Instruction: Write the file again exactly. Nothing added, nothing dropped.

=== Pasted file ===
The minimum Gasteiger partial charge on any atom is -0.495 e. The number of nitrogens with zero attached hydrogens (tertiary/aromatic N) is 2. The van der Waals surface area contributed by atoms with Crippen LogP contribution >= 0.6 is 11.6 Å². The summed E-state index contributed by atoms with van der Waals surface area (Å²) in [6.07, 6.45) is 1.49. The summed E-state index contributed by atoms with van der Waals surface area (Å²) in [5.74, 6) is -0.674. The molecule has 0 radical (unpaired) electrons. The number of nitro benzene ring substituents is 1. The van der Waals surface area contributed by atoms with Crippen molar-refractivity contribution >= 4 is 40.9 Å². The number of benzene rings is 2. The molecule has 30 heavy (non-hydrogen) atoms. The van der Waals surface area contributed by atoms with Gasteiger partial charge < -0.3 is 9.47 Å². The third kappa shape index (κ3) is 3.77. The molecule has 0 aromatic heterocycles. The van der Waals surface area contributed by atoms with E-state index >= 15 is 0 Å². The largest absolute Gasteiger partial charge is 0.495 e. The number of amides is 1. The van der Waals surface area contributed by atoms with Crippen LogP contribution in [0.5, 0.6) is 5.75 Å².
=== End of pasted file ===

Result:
The minimum Gasteiger partial charge on any atom is -0.495 e. The number of nitrogens with zero attached hydrogens (tertiary/aromatic N) is 2. The van der Waals surface area contributed by atoms with Crippen LogP contribution >= 0.6 is 11.6 Å². The summed E-state index contributed by atoms with van der Waals surface area (Å²) in [6.07, 6.45) is 1.49. The summed E-state index contributed by atoms with van der Waals surface area (Å²) in [5.74, 6) is -0.674. The molecule has 0 radical (unpaired) electrons. The number of nitro benzene ring substituents is 1. The van der Waals surface area contributed by atoms with Crippen molar-refractivity contribution >= 4 is 40.9 Å². The number of benzene rings is 2. The molecule has 30 heavy (non-hydrogen) atoms. The van der Waals surface area contributed by atoms with Gasteiger partial charge < -0.3 is 9.47 Å². The third kappa shape index (κ3) is 3.77. The molecule has 0 aromatic heterocycles. The van der Waals surface area contributed by atoms with E-state index >= 15 is 0 Å². The largest absolute Gasteiger partial charge is 0.495 e. The number of amides is 1. The van der Waals surface area contributed by atoms with Crippen LogP contribution in [0.5, 0.6) is 5.75 Å².